Carlo blames "too many cooks"

Controversy over Ven Sobitha’s death


by Carlo Fonseka

When word came from Singapore on November 8 that Venerable Sobitha was dead my emotions overwhelmed my reason. To admit this is not necessarily to embrace unreason. Some critics jibed that my reason must have "fled to brutish beasts". A Shakespearian insight came to mind: "He jests at scars that never felt a wound". Remember, it was the judgment of the great 18th century rationalist philosopher David Hume that "reason is and ought only to be the slave of the passions". In actual fact, passions, emotions, desires and feelings are what compel human beings to act; reason serves only to choose the effective means (fair or foul) to achieve what emotions dictate. On 9 September Venerable Sobitha and I participated in what proved to be, alas!, his last public event. We took part in a musical program promoting temperance held at the Sumangala Hall of the Sri Jayawardenepura University, organized by some students under the guidance of Venerable Sobitha. The next morning he had walked into a ward of the National Hospital Sri Lanka to consult a neurologist (Dr. Padma Gunaratne) about his backache which had become unbearable. Perceptive doctor that she is, Dr. Gunaratne having thoroughly examined Venerable Sobitha neurologically, had also recognized the existence of a heart problem and had therefore referred him to the Institute of Cardiology. Less than two months after that event, Venerable Sobitha died of pneumonia in a hospital in Singapore. That was the final outcome of the dedicated medical care Venerable Sobitha received from an ad hoc galaxy of over a dozen of our best doctors who did their best for him. During the period between September 10 and November 8 the venue in which Venerable Sobitha received treatment was changed six times, with his consent, of course, and in his best interest. But to what purpose? For my part, although I was constantly on the scene, there was nothing definitive I could do except to watch too many cooks spoiling the broth and finally lamenting the death of my very dear friend.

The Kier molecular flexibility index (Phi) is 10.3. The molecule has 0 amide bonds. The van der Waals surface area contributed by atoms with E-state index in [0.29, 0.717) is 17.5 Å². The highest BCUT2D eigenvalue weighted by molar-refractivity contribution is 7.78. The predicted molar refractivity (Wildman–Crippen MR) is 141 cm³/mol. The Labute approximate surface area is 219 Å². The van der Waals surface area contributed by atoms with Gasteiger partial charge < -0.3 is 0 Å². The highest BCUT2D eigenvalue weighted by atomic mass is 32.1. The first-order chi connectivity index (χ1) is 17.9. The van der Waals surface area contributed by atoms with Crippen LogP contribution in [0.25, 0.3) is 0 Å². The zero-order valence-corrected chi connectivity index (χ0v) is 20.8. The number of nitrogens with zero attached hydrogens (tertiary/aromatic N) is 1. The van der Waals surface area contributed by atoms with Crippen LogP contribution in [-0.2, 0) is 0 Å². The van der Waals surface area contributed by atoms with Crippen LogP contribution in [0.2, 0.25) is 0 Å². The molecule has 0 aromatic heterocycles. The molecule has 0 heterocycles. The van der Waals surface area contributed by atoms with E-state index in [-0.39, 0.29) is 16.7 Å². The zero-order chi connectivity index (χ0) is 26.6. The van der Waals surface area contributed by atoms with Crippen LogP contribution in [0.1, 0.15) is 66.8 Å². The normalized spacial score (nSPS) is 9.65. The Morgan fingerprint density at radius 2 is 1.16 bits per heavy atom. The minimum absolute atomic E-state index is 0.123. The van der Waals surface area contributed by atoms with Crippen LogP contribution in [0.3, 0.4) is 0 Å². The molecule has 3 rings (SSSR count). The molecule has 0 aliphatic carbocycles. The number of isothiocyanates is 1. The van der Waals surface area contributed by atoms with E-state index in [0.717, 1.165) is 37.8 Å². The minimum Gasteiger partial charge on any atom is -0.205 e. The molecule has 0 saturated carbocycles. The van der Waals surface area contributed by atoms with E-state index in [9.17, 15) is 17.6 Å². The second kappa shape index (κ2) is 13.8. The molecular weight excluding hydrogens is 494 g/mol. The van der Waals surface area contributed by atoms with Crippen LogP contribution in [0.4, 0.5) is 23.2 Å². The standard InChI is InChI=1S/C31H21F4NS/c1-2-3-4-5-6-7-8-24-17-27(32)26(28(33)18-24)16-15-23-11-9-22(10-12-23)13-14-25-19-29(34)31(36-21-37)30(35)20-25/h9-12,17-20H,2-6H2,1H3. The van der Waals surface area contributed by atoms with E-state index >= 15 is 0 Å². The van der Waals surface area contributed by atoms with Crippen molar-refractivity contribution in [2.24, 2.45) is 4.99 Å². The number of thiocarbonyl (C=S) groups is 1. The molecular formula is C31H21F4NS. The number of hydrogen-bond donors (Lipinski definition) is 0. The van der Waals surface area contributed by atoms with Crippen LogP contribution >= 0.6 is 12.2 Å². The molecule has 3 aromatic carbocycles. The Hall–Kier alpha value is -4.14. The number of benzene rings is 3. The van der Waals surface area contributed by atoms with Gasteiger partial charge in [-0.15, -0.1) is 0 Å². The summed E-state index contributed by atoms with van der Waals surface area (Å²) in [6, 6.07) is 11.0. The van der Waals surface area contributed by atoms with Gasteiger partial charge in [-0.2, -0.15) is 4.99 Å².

To Blame or not to Blame

Far be it from me to blame the dedicated doctors who undoubtedly did their best to save Venerable Sobitha’s life. In my career as a doctor, I erred fatally five times and reported my errors to the world in the last issue of the British Medical Journal of 1996. (If you care to, you can read about my errors by googling my article titled "To err was fatal"). So who am I to blame others for erring? What cries for explanation in Venerable Sobitha’s case, however, is why after being treated by a high-powered team of dedicated doctors, my 73-year old friend who walked into hospital and had straightforward elective heart surgery had to die a couple of weeks later of pneumonia in a Singapore hospital. Having been an ubiquitous presence on the medical scene of our country for 55 years, I know that according to WHO estimates even in developed countries as many as 10 out of every 100 patients are gravely harmed while receiving hospital care. For example, according to the Institute of Medicine Report, in the USA it is estimated that up to 98,000 medical error deaths occur annually. Again, in developed countries, Health Care Associated Infections (HAI) complicates anything up to 10% of admissions in acute care hospitals. The scope of patient safety problems in developing countries such as ours is not well documented but it certainly cannot be less than in developed countries where "patient safety" is at a premium. In fact, "Patient Safety" is a fundamental element of health care extensively and intensively addressed by the WHO. To repeat, worldwide, adverse events occur in about 10% of hospital patients. Apart from errors committed by doctors, there are other causes of hospital deaths. According to the WHO publication titled Regional strategy for patient safety in the WHO South-East Asia Region (2016 – 2025) deaths may result from unsafe processes such as communication failures, ineffective teamwork, overwork by health care personnel and even poor patient handovers! In the case of my obliging Venerable friend, he was "handed over" at least six times during his terminal illness.